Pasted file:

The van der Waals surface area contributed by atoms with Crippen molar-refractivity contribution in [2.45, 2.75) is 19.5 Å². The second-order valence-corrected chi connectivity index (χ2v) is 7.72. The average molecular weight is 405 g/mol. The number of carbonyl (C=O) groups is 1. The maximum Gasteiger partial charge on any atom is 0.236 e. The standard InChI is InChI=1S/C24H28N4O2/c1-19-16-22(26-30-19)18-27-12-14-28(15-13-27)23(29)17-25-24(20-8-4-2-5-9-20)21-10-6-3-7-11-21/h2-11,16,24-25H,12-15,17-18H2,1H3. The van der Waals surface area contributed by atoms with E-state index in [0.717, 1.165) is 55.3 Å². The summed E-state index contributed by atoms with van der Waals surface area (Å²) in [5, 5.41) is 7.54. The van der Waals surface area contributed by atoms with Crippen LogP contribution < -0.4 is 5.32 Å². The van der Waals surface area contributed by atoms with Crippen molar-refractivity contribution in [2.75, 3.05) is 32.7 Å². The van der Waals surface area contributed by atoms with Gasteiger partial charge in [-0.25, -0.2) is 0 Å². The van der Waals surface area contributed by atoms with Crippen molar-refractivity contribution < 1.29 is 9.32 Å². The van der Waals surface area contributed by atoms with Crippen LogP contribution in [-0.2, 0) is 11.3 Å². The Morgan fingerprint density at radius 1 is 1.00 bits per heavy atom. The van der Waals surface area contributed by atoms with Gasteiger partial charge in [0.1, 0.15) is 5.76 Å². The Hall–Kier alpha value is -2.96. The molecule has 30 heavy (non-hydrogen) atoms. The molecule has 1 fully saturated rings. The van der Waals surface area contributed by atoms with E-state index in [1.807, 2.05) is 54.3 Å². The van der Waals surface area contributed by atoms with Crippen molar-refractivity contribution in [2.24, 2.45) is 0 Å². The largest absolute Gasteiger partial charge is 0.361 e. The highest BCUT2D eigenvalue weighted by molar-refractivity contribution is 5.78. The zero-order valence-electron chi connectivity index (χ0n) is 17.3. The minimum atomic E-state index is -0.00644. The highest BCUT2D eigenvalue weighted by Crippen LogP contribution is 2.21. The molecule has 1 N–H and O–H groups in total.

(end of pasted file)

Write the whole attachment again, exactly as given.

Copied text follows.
The van der Waals surface area contributed by atoms with Crippen molar-refractivity contribution in [2.45, 2.75) is 19.5 Å². The second-order valence-corrected chi connectivity index (χ2v) is 7.72. The average molecular weight is 405 g/mol. The number of carbonyl (C=O) groups is 1. The maximum Gasteiger partial charge on any atom is 0.236 e. The standard InChI is InChI=1S/C24H28N4O2/c1-19-16-22(26-30-19)18-27-12-14-28(15-13-27)23(29)17-25-24(20-8-4-2-5-9-20)21-10-6-3-7-11-21/h2-11,16,24-25H,12-15,17-18H2,1H3. The van der Waals surface area contributed by atoms with E-state index in [0.717, 1.165) is 55.3 Å². The summed E-state index contributed by atoms with van der Waals surface area (Å²) in [5, 5.41) is 7.54. The van der Waals surface area contributed by atoms with Crippen LogP contribution < -0.4 is 5.32 Å². The van der Waals surface area contributed by atoms with Crippen molar-refractivity contribution in [2.75, 3.05) is 32.7 Å². The van der Waals surface area contributed by atoms with Gasteiger partial charge in [-0.25, -0.2) is 0 Å². The van der Waals surface area contributed by atoms with Crippen molar-refractivity contribution < 1.29 is 9.32 Å². The van der Waals surface area contributed by atoms with Crippen LogP contribution in [-0.2, 0) is 11.3 Å². The Morgan fingerprint density at radius 1 is 1.00 bits per heavy atom. The van der Waals surface area contributed by atoms with Gasteiger partial charge in [0.1, 0.15) is 5.76 Å². The Hall–Kier alpha value is -2.96. The molecule has 30 heavy (non-hydrogen) atoms. The molecule has 1 fully saturated rings. The van der Waals surface area contributed by atoms with E-state index in [1.807, 2.05) is 54.3 Å². The van der Waals surface area contributed by atoms with Crippen molar-refractivity contribution in [2.24, 2.45) is 0 Å². The largest absolute Gasteiger partial charge is 0.361 e. The highest BCUT2D eigenvalue weighted by molar-refractivity contribution is 5.78. The zero-order valence-electron chi connectivity index (χ0n) is 17.3. The minimum atomic E-state index is -0.00644. The highest BCUT2D eigenvalue weighted by Crippen LogP contribution is 2.21. The molecule has 1 N–H and O–H groups in total.